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Nicole Huang C H A P T E R AFL@NFU 2005 Fall© 2004 Stephen E. Lucas. All rights reserved. 2 Ethics and Public Speaking
Slide 2 McGraw-Hill © 2004 Stephen E. Lucas. All rights reserved. Ethics The branch of philosophy that deals with issues of right and wrong in human affairs.
Slide 3 McGraw-Hill © 2004 Stephen E. Lucas. All rights reserved. Ethical Decisions Weighing a potential course of action against a set of ethical standards or guidelines.
Slide 4 McGraw-Hill © 2004 Stephen E. Lucas. All rights reserved. Guidelines for Ethical Speaking Make sure your goals are ethically sound Be fully prepared for each speech Be honest in what you say Avoid name-calling and other forms of abusive language Put ethical principles into practice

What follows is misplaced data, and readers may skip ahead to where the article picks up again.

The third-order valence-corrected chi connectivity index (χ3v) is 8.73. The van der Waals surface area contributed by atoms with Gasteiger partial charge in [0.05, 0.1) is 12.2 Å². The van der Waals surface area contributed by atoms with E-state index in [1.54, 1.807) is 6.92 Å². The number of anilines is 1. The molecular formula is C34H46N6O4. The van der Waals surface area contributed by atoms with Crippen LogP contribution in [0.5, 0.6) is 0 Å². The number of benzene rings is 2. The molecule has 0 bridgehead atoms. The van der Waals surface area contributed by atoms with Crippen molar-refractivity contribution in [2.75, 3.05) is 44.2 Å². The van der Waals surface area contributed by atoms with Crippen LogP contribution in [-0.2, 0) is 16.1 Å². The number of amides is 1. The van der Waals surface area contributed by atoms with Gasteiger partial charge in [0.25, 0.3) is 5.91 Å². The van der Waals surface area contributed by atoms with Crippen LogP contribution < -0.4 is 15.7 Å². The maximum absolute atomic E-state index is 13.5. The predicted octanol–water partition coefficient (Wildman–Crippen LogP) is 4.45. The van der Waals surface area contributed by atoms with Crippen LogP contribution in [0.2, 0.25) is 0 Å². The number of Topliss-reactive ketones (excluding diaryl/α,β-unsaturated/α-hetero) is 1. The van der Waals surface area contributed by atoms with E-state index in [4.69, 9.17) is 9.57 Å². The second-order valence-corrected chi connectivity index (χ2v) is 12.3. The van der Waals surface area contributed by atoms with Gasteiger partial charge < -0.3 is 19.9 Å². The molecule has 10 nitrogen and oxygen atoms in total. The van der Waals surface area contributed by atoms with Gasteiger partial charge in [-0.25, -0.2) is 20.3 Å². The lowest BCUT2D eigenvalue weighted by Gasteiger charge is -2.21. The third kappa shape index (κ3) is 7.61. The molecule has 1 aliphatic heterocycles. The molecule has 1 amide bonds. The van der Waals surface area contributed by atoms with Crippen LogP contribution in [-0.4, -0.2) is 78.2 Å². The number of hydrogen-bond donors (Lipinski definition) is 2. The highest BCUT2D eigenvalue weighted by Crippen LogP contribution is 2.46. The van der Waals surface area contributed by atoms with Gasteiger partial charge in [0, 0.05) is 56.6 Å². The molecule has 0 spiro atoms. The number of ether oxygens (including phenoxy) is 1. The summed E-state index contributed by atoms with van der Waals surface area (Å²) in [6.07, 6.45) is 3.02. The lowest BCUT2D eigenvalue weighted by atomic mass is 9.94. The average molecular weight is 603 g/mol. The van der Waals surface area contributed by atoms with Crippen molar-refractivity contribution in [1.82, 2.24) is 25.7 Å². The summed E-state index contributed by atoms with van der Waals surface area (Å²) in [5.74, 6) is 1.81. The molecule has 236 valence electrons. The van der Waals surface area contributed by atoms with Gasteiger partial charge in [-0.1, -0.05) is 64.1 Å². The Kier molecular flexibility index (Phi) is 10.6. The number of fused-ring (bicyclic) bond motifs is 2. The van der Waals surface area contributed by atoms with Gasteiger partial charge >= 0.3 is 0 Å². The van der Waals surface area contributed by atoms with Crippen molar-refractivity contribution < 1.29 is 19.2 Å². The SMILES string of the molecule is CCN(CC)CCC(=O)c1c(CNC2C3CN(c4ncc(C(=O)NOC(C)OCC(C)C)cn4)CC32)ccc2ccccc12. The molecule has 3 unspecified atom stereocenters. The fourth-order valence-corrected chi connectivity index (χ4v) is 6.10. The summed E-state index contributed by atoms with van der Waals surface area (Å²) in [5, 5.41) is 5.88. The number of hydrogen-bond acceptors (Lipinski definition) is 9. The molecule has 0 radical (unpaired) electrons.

Slide 5 McGraw-Hill © 2004 Stephen E. Lucas. All rights reserved. Name-Calling The use of language to defame, demean, or degrade individuals or groups.
Slide 6 McGraw-Hill © 2004 Stephen E. Lucas. All rights reserved. Plagiarism Presenting another person’s language or ideas as one’s own.
Slide 7 McGraw-Hill © 2004 Stephen E. Lucas. All rights reserved. Types of Plagiarism Global plagiarism Patchwork plagiarism Incremental plagiarism
Slide 8 McGraw-Hill © 2004 Stephen E. Lucas. All rights reserved. Global Plagiarism Stealing a speech entirely from a single source and passing it off as one’s own.
Slide 9 McGraw-Hill © 2004 Stephen E. Lucas. All rights reserved. Patchwork Plagiarism Stealing ideas or language from two or three sources and passing them off as one’s own.